The vacuolating assay and analysis of VacA protein expression produced slightly different results. The difference between vacuolating activity and expression of VacA protein suggests that some strains secreted either inactive cytotoxin or only a small amount of active cytotoxin, so that the cytotoxin was detected by immunoblot analysis but its activity was not detected by the vacuolating assay. Indeed, some strains such as Tx30a secrete inactive cytotoxin,27 so that no vacuolation was observed by the vacuolating assay while VacA protein was detected by immunoblot analysis. Three isolates (T-12, T-47, T-87) were positive in the vacuolating assay but negative by immunoblot analysis. It is possible that substances other than VacA induced the vacuolation, or that VacA protein was decomposed. All isolates that were negative by immunoblot analysis of surface proteins showed VacA protein by immunoblot using cell lysates. These results suggest that VacA protein was produced, at least in bacterial cells.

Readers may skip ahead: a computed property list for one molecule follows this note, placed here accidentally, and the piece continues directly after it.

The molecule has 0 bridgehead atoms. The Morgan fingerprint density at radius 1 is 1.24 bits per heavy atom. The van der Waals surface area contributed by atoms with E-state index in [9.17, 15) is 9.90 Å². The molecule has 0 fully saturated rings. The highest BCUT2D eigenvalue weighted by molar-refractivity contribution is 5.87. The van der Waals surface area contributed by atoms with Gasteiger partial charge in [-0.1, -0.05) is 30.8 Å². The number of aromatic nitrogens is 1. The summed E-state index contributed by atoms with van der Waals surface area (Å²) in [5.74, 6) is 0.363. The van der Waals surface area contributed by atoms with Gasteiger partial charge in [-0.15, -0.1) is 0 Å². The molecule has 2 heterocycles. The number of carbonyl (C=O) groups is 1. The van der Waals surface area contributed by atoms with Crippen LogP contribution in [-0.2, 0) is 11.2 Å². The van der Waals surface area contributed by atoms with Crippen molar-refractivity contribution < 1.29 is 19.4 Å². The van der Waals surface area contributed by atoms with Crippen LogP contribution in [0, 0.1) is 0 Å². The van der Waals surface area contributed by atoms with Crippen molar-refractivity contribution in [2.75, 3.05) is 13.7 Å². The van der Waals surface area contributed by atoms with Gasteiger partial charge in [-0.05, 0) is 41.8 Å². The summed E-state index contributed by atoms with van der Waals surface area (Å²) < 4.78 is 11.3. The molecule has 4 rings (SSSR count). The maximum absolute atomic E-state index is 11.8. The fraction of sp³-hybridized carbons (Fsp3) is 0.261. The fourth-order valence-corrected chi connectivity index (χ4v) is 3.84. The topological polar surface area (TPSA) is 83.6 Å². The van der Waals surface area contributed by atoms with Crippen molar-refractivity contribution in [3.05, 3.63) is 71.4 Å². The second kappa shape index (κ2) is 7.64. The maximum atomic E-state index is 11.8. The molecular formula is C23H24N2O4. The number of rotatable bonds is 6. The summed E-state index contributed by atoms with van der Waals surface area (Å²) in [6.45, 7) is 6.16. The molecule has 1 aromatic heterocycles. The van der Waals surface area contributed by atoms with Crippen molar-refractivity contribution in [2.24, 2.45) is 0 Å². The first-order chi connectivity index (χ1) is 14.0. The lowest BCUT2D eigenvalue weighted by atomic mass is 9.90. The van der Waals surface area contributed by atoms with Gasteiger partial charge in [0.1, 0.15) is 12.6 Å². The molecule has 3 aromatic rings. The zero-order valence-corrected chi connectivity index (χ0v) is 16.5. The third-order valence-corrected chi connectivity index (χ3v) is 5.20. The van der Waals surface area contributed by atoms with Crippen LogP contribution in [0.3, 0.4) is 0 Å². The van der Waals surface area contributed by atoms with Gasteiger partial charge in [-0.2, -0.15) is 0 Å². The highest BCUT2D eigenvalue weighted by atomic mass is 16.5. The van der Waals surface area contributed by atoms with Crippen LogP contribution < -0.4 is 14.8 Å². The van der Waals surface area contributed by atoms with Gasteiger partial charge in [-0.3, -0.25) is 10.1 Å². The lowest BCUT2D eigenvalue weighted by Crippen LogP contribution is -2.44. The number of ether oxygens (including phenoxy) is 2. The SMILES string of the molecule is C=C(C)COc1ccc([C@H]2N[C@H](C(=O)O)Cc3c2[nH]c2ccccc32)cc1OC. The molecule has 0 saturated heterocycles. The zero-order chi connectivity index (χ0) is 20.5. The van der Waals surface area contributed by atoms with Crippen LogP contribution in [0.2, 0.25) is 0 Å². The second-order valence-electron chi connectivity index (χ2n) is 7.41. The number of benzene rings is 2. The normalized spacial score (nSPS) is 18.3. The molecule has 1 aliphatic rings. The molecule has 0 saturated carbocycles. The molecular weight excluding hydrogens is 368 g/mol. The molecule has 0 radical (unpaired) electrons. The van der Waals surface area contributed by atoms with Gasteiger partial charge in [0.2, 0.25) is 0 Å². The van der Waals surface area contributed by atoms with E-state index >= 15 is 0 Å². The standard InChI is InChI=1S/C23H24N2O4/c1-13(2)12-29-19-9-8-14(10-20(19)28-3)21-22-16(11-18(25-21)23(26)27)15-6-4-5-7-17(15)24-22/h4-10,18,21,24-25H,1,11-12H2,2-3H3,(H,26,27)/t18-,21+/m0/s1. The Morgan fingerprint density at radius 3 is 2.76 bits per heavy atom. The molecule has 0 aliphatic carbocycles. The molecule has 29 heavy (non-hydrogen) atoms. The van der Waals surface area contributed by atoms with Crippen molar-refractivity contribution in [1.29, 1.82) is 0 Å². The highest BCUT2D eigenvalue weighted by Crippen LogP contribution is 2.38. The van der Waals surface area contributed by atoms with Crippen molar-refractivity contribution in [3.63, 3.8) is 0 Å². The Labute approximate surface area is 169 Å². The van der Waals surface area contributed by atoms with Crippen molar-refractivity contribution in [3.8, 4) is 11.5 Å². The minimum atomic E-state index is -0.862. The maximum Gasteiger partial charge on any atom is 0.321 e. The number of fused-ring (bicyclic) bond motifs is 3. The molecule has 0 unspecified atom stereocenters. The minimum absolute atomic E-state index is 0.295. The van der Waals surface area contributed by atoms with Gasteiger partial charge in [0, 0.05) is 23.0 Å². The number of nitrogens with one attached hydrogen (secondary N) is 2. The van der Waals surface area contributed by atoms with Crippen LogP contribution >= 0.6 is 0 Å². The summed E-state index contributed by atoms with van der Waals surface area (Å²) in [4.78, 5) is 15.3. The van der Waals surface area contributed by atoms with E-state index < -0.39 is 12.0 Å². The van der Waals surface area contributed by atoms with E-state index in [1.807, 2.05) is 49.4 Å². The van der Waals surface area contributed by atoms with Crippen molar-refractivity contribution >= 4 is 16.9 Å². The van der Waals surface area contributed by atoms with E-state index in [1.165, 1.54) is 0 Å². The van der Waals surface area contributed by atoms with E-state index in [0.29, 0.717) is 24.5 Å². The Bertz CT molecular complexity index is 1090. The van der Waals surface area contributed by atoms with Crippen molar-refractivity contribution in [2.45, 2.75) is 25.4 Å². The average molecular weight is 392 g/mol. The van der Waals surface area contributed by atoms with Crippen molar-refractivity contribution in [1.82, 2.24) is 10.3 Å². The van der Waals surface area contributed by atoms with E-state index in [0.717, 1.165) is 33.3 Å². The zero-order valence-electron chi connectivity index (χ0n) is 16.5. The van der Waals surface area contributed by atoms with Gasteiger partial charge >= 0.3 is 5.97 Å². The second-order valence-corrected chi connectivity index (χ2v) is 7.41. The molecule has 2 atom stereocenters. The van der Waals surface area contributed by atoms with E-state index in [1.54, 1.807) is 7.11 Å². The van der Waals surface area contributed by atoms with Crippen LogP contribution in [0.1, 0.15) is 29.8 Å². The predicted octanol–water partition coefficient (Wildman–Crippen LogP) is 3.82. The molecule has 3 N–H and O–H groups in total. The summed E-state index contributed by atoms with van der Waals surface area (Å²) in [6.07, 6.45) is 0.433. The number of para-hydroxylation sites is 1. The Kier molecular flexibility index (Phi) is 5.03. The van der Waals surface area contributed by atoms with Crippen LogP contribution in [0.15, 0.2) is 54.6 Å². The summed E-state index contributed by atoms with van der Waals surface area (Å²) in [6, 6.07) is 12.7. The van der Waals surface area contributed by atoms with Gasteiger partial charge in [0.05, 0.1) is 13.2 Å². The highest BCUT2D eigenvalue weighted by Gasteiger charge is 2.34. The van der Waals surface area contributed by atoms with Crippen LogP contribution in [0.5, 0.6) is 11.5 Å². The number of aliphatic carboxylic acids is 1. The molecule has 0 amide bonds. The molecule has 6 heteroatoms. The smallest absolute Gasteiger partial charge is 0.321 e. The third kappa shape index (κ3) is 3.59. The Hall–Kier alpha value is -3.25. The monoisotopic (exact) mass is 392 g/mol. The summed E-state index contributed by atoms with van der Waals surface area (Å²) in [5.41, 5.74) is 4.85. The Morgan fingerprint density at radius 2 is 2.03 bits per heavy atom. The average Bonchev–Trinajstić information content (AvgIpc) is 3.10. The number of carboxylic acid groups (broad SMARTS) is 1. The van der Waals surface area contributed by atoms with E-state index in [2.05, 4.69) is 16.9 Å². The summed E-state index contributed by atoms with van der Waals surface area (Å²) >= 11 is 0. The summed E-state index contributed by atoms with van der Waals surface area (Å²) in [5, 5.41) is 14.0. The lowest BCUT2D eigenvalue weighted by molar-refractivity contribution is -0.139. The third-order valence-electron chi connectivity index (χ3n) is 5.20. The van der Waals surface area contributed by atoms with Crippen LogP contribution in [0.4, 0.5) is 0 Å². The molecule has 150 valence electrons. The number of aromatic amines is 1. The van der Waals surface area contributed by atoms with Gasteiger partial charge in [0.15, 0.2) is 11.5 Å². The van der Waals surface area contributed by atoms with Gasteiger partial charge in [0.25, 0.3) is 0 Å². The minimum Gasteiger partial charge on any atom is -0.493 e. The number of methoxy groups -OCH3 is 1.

The genotyping of the vacA gene showed genetic diversities between H pylori isolates from Japan and those from Western countries. The signal sequence of the vacA gene was of the s1 type (s1a subtypes) in all isolates examined in this study, and the mid region of the gene was of neither the m1 or m2 type in 38/45 (84%) isolates. A recent study reported similar results on the signal sequence in Japanese isolates.34 These results were substantially different from the results obtained in Western countries. For example, Atherton et al 27reported that 21/23 (91%) isolates from patients with peptic ulcer but only 16/33 (48%) isolates from patients without ulcer were of the s1 type. They also reported that the mid region was either of the m1 or m2 subtype in 56 isolates, and no other subtypes were found. The distinct genotypes of the vacA gene of isolates in Japan may be associated with functional differences of the VacA protein, and may be a reason for the high incidence of gastric cancer in Japan.